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  • Writer's pictureSanja Rozman

Why can't I escape my past?

Updated: Sep 3, 2023

How can childhood trauma change your entire life?

How can anything that happened twenty or more years ago still influence your life? Whatever happened, it's long gone and you should forgive, forget and move on. But you can’t. Why not?

The aftermath of developmental trauma

In situations that they perceive as dangerous, people react with a fight-flight-freeze reaction known as stress. It is unpleasant but helps us get out of harm's way. In a couple of hours or days, this reaction calms down and we're back in the normal mode of functioning. But trauma is something else, much more severe, especially when it happens to a child. When such situations happen to a child, and are repeated and possibly caused by the child's closest family, these events add up to a deep change in the way the child understands the world around her. The traumatic reaction is triggered in situations that are perceived as fatal. There's no way out, she reckons, this is it. That recognition triggers a traumatic mode of functioning, and when this is triggered, it does not go away, even though there is no more danger. She stays stuck in trauma reaction for a long time, sometimes for life.


In traumatic mode of functioning, she is hyper-alert to anything that may mean that trauma is happening again. She perceives the world as a dangerous place and constantly scans for possible attacks. She feels constantly in danger and desperately seeks something to numb her feelings. In most cases, her closest family are also the perpetrators of trauma, and they teach her dysfunctional rules, adding to the feeling that she is flawed and incapable of being loved. After all, if your mother does not love you, who will?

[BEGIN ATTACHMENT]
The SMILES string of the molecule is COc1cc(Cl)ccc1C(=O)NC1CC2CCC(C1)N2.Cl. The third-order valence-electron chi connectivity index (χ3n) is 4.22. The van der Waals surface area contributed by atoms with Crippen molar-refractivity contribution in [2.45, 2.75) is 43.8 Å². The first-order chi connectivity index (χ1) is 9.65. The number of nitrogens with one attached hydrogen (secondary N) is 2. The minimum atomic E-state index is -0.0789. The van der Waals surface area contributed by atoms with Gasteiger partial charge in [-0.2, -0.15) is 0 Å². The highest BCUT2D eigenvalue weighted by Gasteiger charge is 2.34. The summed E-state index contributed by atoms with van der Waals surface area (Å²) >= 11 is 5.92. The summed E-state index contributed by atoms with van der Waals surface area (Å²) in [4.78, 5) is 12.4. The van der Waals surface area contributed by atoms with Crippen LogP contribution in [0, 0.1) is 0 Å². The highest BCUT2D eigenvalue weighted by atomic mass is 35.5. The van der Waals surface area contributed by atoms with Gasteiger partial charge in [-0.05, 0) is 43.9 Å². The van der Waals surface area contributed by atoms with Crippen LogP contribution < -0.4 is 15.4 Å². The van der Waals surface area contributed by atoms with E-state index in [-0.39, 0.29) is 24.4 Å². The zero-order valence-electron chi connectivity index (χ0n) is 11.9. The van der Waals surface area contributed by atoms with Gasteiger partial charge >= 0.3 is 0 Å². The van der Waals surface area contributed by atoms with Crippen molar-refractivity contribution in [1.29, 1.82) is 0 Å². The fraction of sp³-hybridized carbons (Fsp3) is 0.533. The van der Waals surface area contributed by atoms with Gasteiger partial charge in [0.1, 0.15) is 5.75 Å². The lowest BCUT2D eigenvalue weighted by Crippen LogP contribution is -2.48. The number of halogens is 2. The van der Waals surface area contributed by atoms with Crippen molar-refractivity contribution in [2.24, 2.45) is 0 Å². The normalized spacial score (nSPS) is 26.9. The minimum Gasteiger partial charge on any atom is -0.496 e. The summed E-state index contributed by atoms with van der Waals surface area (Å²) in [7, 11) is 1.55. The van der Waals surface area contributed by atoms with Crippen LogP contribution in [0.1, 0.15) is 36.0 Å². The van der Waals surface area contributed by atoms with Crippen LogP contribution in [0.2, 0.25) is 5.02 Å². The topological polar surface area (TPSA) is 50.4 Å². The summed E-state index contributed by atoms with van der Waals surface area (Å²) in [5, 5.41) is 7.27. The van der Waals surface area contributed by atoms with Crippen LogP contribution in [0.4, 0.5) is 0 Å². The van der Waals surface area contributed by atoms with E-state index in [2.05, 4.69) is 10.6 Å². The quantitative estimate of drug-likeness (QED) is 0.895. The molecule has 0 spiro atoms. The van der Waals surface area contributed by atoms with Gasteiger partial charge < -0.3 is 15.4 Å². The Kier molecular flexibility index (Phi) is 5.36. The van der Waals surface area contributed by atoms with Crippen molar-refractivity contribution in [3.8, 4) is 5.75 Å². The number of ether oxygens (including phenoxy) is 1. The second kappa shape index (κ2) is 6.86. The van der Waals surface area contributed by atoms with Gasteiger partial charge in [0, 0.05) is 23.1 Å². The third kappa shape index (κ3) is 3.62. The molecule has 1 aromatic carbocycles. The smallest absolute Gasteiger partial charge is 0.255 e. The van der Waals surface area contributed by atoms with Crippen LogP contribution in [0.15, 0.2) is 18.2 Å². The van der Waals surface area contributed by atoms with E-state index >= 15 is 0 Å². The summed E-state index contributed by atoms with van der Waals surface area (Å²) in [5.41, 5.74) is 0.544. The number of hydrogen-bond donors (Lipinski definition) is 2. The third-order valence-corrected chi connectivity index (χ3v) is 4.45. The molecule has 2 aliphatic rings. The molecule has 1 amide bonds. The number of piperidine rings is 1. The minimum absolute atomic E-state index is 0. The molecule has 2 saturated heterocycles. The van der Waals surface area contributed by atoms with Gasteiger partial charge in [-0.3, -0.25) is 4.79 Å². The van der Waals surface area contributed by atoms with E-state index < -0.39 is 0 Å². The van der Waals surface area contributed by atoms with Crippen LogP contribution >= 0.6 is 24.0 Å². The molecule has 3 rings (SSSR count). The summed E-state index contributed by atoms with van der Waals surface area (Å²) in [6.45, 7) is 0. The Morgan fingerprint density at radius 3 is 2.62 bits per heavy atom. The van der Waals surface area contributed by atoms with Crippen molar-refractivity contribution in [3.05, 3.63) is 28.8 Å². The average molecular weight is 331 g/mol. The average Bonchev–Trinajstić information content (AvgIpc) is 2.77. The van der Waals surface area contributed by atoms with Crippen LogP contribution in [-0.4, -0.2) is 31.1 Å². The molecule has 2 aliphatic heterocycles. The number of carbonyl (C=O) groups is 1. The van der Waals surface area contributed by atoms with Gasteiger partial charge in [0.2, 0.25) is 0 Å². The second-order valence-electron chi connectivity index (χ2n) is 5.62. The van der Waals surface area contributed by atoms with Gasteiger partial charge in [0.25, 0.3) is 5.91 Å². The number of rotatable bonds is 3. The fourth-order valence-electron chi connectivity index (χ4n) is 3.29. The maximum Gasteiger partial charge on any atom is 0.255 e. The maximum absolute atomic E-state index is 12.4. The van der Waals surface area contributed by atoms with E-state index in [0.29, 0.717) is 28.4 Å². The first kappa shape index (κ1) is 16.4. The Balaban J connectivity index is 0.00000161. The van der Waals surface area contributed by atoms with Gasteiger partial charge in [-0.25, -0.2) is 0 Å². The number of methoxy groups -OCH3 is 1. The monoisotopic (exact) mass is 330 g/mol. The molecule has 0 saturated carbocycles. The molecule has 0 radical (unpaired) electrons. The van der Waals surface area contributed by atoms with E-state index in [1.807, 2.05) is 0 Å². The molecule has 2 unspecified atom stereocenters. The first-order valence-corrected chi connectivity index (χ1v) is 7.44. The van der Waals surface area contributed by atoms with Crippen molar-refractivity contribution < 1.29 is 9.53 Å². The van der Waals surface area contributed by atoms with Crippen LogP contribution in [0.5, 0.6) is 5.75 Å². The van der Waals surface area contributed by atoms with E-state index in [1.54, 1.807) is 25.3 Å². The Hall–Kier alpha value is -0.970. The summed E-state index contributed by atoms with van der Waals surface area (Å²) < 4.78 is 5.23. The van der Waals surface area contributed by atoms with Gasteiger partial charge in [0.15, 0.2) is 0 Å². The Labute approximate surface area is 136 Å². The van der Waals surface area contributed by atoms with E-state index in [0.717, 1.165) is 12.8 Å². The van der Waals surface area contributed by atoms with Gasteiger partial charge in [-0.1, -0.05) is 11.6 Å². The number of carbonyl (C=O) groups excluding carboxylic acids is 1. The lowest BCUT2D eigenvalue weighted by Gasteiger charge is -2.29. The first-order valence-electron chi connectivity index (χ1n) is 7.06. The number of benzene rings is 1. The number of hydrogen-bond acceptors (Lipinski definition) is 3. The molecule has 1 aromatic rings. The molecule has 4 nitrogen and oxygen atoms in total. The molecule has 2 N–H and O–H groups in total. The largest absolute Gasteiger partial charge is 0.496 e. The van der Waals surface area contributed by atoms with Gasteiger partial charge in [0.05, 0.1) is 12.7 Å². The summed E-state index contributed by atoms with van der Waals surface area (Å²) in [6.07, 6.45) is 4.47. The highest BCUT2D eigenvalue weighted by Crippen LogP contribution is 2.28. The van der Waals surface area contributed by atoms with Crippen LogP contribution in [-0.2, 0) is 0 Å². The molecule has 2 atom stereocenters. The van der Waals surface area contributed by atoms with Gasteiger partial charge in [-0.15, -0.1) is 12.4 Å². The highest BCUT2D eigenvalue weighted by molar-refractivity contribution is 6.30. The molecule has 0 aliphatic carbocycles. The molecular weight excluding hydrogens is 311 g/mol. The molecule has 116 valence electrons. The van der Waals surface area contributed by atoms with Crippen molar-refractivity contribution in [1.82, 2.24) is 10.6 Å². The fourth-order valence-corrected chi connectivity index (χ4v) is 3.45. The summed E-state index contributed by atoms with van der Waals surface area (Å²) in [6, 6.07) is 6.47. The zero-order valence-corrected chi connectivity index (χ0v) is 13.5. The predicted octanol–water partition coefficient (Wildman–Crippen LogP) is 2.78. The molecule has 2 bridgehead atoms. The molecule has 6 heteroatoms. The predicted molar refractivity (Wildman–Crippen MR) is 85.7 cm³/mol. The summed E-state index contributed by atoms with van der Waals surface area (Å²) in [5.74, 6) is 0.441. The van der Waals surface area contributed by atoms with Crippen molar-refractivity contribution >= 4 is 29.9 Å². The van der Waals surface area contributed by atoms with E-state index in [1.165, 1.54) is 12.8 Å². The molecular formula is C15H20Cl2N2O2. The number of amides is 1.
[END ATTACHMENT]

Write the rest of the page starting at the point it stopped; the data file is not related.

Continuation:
She may have found some ways to help her calm down her feelings, but only temporarily, since her nervous system is still on hyper-alert. Sooner or later, she needs to do more of the soothing behavior, leading to the possible development of addiction. For a child, the soothing behaviors are fantasy, immersing oneself in TV, video games, overeating with sweets, overachieving, and masturbation. When she grows up, alcohol, drugs, sex, codependency, and chemical addictions take over. But all those ways of escape only compound her basic conviction that she's not good enough, making it a vicious circle that grows deeper with every new attempt to self-soothe and fail.

"I’m at my core a bad and unworthy person. No one will love me as I am. If anybody could see me in my heart, they would see a disgusting and rotten person, unworthy of love and life."

Why can't I escape my past?

Photo by Mario Azzi on Unsplash

This is at the heart of every addict or trauma victim I have treated in my thirty years of practice. And the consequences are seen in all areas of their functioning. They think:

  1. If I ever really love someone, they will abandon me.

  2. I should hide who I am and give people what they need or want instead.

  3. I’m not worthy of love, so I’d better find someone who needs me to stay with me (like an addict, cheater, gambler).

  4. I deserve to be punished so it’s okay if my partner vents his anger on me.

  5. I’ don’t deserve to be well off, so it’s better if I underachieve or gamble it all away.

  6. I’ll never amount to anything.

  7. I am a mistake of nature and don’t deserve to live.

  8. My body is disgusting and I’m too weak to stick to a diet or fitness regimen.

The consequences

It's easy to see that a person with such low self-esteem could get into nothing but trouble every step of the way, and the problems that they encounter only add to their basic feelings of helpfulness and unworthiness.

Indeed, trauma happened long ago and you may be in a different situation now, but the lens through which you see the world and the belief system with which you interpret the situations are permanently changed, so you're trapped in a hostile universe of your own.

There is a way out, though. The aftermath of trauma can be corrected in a safe and trusting relationship, preferably with a therapist, who will help you find your way out of the labyrinth and form a better, healthier relationship with the world around you.

Sanja Rozman - Nice to meet you!

Sanja Rozman is a medical doctor, psychotherapist and author of 8 books on behavioral addictions.

that is about to be published by Brandylane Publishers Inc., Belle Isle Books.

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